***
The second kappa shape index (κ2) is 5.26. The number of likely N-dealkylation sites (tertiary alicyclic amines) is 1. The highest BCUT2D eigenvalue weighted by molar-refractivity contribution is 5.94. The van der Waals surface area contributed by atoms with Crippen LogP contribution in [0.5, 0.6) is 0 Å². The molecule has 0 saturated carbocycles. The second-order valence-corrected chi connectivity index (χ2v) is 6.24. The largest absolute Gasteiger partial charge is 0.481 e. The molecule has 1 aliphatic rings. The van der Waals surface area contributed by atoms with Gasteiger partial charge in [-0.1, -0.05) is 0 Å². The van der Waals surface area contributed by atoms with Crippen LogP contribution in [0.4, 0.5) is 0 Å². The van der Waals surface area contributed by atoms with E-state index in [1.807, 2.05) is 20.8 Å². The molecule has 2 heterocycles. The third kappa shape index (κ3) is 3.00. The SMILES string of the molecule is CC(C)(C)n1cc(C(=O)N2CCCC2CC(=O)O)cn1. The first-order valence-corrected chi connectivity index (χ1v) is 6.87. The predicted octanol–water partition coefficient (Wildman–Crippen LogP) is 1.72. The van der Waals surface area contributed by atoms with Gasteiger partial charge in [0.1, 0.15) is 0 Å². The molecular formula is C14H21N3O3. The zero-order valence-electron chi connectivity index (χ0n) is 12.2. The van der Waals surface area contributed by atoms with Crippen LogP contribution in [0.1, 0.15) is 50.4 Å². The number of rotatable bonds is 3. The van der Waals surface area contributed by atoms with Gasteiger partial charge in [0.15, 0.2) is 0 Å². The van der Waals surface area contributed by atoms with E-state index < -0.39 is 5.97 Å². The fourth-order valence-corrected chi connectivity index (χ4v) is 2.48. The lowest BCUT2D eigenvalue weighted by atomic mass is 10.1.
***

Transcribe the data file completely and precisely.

The second kappa shape index (κ2) is 5.26. The number of likely N-dealkylation sites (tertiary alicyclic amines) is 1. The highest BCUT2D eigenvalue weighted by molar-refractivity contribution is 5.94. The van der Waals surface area contributed by atoms with Crippen LogP contribution in [0.5, 0.6) is 0 Å². The molecule has 0 saturated carbocycles. The second-order valence-corrected chi connectivity index (χ2v) is 6.24. The largest absolute Gasteiger partial charge is 0.481 e. The molecule has 1 aliphatic rings. The van der Waals surface area contributed by atoms with Gasteiger partial charge in [-0.1, -0.05) is 0 Å². The van der Waals surface area contributed by atoms with Crippen LogP contribution in [0.4, 0.5) is 0 Å². The van der Waals surface area contributed by atoms with E-state index in [1.807, 2.05) is 20.8 Å². The molecule has 2 heterocycles. The third kappa shape index (κ3) is 3.00. The SMILES string of the molecule is CC(C)(C)n1cc(C(=O)N2CCCC2CC(=O)O)cn1. The first-order valence-corrected chi connectivity index (χ1v) is 6.87. The predicted octanol–water partition coefficient (Wildman–Crippen LogP) is 1.72. The van der Waals surface area contributed by atoms with Gasteiger partial charge in [0.1, 0.15) is 0 Å². The molecular formula is C14H21N3O3. The zero-order valence-electron chi connectivity index (χ0n) is 12.2. The van der Waals surface area contributed by atoms with Crippen LogP contribution in [0.1, 0.15) is 50.4 Å². The number of rotatable bonds is 3. The van der Waals surface area contributed by atoms with Gasteiger partial charge in [0.15, 0.2) is 0 Å². The van der Waals surface area contributed by atoms with E-state index < -0.39 is 5.97 Å². The fourth-order valence-corrected chi connectivity index (χ4v) is 2.48. The lowest BCUT2D eigenvalue weighted by atomic mass is 10.1.